Kinesis Crosslight Evo 4 £1230

Invigorating ride

BikeRadar score 4/5

The Kinesis Crosslight Evo is a highly evolved racer that proves even hardcore cyclo-crossers can be a fun and versatile trail/tarmac crossover option on non-race days. It's not the best option for technical trails or lugging loads, though.

  • Highs: Super-responsive, lightweight chassis with a well thought out, ready to race parts package
  • Lows: This pure race frame lacks guard/rack mounts, limiting its versatility, and needs a fork crown hanger to stop brake judder
  • Buy if: You want a very light, responsive and naturally rapid bike for fast training, rough shortcuts and cyclo-cross racing

The Easton alloy and carbon fibre Evo 4 frame is a genuine race machine honed through seasons at the sharp end of the pack. While it lacks a tapered head tube and oversized bottom bracket it offers a great balance of taut responsiveness and a hint of forgiving flex that masks the reduced cushioning from the skinny 32c Maxxis Larsen tyres

While the long stem is stubborn at slow speed the quick-witted race handling means it’s a blast to whip quickly along buff singletrack. The Shimano RS50 wheels get fully adjustable bearings for long running smoothness and we’d be happy running this as a winter training road bike with a simple slick tyre switch.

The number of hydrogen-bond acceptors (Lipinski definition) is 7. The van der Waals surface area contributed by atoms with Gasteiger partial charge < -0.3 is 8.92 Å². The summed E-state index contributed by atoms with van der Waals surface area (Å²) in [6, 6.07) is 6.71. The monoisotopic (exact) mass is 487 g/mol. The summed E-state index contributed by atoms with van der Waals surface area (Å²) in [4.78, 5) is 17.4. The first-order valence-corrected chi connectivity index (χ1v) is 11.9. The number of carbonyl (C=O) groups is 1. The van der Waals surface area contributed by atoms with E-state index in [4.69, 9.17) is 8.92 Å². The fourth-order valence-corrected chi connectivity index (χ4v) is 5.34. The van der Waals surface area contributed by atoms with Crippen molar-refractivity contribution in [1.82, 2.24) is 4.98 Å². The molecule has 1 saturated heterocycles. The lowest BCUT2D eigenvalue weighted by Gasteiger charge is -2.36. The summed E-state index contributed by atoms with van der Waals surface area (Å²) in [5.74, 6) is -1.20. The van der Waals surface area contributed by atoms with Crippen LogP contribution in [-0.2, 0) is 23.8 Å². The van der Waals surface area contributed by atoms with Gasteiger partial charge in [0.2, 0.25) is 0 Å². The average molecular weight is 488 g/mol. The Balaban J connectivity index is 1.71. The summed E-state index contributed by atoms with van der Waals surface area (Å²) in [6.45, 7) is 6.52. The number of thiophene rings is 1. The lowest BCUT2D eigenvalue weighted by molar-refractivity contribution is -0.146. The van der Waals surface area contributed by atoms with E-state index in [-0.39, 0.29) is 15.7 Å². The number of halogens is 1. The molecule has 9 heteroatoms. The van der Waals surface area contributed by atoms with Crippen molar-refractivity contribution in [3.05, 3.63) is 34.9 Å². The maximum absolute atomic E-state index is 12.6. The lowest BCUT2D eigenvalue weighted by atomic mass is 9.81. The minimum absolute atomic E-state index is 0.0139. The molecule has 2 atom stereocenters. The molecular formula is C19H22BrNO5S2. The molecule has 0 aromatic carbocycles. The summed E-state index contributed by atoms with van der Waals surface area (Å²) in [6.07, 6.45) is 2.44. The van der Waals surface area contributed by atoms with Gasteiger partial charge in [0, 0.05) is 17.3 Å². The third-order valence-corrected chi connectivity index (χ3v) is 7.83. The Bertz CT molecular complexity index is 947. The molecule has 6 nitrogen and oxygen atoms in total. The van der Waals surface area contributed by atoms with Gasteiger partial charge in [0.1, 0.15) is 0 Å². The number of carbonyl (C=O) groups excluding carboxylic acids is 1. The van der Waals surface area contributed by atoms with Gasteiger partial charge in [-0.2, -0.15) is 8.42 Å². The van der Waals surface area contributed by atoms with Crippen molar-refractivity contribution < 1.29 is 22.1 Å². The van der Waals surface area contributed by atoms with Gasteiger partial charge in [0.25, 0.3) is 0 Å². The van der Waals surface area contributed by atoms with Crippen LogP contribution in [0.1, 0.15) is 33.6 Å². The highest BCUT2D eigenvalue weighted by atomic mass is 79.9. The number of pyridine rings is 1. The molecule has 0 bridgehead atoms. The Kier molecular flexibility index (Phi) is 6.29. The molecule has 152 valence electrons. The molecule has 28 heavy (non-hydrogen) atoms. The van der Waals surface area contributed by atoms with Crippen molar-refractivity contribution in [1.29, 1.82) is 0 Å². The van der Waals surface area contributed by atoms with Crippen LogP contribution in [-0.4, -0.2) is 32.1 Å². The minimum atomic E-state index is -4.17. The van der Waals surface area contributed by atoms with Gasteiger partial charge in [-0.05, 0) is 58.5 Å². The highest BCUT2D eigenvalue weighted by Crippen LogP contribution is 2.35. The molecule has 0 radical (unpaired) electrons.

Its racy intent is underlined – but commuting utility undermined – by the lack of rack or mudguard fixtures and there’s no provision for disc brakes either. The Kinesis is lightweight, at 8.97kg (19.78lb). We love the way it skims and snaps around obstacles and injects instant speed on smooth sections and climbs.

A major – but surprisingly common – technical terrain limitation soon becomes clear though. While the Tektro cantilever brakes on the Kinesis are usefully powerful – at least in the dry – the brake judder caused by fork flex on rough terrain makes the front wheel skip alarmingly. If that’s likely to be a major issue for your riding, fitting a fork crown cable stop (rather than a headset one) will pretty much cure the problem for a fractional weight and price cost.

This article was originally published in What Mountain Bike magazine.

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